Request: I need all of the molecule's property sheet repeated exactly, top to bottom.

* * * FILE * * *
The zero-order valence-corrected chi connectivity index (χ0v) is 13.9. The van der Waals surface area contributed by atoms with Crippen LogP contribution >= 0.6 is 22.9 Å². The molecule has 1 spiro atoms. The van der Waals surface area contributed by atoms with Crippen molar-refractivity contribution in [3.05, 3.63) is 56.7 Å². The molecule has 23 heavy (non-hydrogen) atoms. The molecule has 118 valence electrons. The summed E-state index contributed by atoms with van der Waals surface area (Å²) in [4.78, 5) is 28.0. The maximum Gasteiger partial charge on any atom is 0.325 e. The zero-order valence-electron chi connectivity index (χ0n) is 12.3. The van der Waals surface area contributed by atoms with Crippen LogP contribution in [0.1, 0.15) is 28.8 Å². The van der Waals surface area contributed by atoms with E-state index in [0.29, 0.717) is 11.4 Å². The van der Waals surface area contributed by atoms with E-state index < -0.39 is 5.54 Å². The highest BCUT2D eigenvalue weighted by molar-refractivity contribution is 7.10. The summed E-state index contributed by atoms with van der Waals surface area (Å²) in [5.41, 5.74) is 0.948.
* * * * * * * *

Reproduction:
The zero-order valence-corrected chi connectivity index (χ0v) is 13.9. The van der Waals surface area contributed by atoms with Crippen LogP contribution >= 0.6 is 22.9 Å². The molecule has 1 spiro atoms. The van der Waals surface area contributed by atoms with Crippen molar-refractivity contribution in [3.05, 3.63) is 56.7 Å². The molecule has 23 heavy (non-hydrogen) atoms. The molecule has 118 valence electrons. The summed E-state index contributed by atoms with van der Waals surface area (Å²) in [4.78, 5) is 28.0. The maximum Gasteiger partial charge on any atom is 0.325 e. The zero-order valence-electron chi connectivity index (χ0n) is 12.3. The van der Waals surface area contributed by atoms with Crippen LogP contribution in [0.1, 0.15) is 28.8 Å². The van der Waals surface area contributed by atoms with E-state index in [0.29, 0.717) is 11.4 Å². The van der Waals surface area contributed by atoms with E-state index < -0.39 is 5.54 Å². The highest BCUT2D eigenvalue weighted by molar-refractivity contribution is 7.10. The summed E-state index contributed by atoms with van der Waals surface area (Å²) in [5.41, 5.74) is 0.948.